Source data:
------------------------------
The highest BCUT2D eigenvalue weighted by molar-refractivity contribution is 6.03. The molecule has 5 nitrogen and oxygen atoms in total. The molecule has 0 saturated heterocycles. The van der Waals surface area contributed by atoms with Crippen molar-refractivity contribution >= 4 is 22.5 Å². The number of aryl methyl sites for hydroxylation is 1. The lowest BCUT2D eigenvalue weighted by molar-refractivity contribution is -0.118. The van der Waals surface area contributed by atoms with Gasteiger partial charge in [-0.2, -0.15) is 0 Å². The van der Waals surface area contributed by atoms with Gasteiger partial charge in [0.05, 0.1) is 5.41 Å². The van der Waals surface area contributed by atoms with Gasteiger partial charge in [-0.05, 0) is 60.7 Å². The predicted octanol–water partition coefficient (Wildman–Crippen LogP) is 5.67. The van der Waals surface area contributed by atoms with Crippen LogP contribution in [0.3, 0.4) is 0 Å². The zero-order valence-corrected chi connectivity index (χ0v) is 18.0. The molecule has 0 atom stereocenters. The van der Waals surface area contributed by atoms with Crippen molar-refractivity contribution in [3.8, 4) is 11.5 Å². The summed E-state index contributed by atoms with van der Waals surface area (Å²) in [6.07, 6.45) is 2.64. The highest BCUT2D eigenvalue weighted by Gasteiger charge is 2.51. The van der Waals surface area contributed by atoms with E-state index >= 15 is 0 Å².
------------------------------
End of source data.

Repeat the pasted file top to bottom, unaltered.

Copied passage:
The highest BCUT2D eigenvalue weighted by molar-refractivity contribution is 6.03. The molecule has 5 nitrogen and oxygen atoms in total. The molecule has 0 saturated heterocycles. The van der Waals surface area contributed by atoms with Crippen molar-refractivity contribution >= 4 is 22.5 Å². The number of aryl methyl sites for hydroxylation is 1. The lowest BCUT2D eigenvalue weighted by molar-refractivity contribution is -0.118. The van der Waals surface area contributed by atoms with Gasteiger partial charge in [-0.2, -0.15) is 0 Å². The van der Waals surface area contributed by atoms with Gasteiger partial charge in [0.05, 0.1) is 5.41 Å². The van der Waals surface area contributed by atoms with Gasteiger partial charge in [-0.05, 0) is 60.7 Å². The predicted octanol–water partition coefficient (Wildman–Crippen LogP) is 5.67. The van der Waals surface area contributed by atoms with Crippen LogP contribution in [0.3, 0.4) is 0 Å². The zero-order valence-corrected chi connectivity index (χ0v) is 18.0. The molecule has 0 atom stereocenters. The van der Waals surface area contributed by atoms with Crippen molar-refractivity contribution in [3.8, 4) is 11.5 Å². The summed E-state index contributed by atoms with van der Waals surface area (Å²) in [6.07, 6.45) is 2.64. The highest BCUT2D eigenvalue weighted by Gasteiger charge is 2.51. The van der Waals surface area contributed by atoms with E-state index >= 15 is 0 Å².